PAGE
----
• A prototype dress demonstrates the color- and pattern-transforming possibilities of smart clothing.

    Credit: Ronald Borshan

    A prototype dress demonstrates the color- and pattern-transforming possibilities of smart clothing.

One of the primary challenges to the development of wearable computing concerns the relationship between electronic components and garment materials. Due to the many forces exerted upon one's apparel, such as anatomical movement, changing environmental conditions, wear-and-tear, and the need for occasional washing, the achievement of smart clothing has largely been stymied by the need for a more durable, flexible (and water-proof) electronic system.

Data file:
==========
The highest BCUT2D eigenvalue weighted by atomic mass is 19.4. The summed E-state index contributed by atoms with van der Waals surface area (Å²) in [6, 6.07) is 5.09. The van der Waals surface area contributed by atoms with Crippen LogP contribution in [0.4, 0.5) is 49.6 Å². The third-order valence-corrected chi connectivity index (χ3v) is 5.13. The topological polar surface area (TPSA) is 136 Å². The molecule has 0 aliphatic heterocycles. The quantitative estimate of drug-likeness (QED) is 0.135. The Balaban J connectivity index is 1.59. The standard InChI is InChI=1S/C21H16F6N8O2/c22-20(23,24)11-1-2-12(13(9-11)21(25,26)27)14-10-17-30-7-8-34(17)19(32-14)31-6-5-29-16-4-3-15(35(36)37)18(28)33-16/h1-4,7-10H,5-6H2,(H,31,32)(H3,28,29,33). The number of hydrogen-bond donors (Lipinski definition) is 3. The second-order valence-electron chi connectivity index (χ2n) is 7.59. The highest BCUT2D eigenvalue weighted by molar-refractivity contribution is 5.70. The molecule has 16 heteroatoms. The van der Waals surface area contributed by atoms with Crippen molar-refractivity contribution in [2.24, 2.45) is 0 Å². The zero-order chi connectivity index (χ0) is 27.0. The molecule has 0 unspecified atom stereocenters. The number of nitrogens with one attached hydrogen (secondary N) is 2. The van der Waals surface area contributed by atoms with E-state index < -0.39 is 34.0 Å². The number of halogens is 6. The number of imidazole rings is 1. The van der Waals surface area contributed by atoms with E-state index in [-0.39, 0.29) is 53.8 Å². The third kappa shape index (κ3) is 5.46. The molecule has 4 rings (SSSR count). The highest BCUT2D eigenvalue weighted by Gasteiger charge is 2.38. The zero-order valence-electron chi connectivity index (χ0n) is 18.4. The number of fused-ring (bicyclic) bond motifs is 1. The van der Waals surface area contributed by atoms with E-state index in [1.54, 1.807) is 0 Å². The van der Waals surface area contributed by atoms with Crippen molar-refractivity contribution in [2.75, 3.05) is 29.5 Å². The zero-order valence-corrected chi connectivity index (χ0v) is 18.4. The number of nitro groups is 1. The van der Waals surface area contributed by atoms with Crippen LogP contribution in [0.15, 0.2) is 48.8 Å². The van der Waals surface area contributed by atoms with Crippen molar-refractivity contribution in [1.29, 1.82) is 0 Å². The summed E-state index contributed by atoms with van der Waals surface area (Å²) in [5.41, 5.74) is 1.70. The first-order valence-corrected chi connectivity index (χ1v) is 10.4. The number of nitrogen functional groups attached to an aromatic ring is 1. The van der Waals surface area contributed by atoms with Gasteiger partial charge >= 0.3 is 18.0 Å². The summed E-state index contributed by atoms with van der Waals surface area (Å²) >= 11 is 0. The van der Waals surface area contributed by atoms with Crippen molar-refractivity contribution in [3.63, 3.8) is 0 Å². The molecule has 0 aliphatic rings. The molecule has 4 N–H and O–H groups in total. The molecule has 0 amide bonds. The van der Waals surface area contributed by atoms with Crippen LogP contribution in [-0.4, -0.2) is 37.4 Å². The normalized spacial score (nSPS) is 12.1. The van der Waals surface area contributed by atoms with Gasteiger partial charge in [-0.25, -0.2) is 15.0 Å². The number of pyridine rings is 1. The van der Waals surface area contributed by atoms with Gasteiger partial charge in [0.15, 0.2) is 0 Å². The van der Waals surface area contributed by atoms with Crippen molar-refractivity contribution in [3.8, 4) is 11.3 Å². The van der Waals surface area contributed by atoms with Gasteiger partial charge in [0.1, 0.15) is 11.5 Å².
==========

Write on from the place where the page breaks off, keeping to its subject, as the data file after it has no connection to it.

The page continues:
Joanna Berzowska claims that the solution to this problem lies in the deep integration of the materials. Berzowska, who is an associate professor and chair of the Department of Design and Computation Arts at Concordia University in Montreal, has developed new interactive fabrics in which electronics are woven into the actual fibers of the material. Her new composite textiles are capable of a variety of functions, including the ability to transform color and shape in response to movement or various contextual phenomena.

“Our goal is to create garments that can transform in complex and surprising ways—far beyond reversible jackets, or shirts that change colour in response to heat," said Berzowska in a university press release.

Although this technology is not yet ready for commercialization, Berzowska's research represents a fundamental next step toward the achievement of smart apparel.

Blaine Brownell, AIA, is a regularly featured columnist whose stories appear on this website each week. His views and conclusions are not necessarily those of ARCHITECT magazine nor of the American Institute of Architects.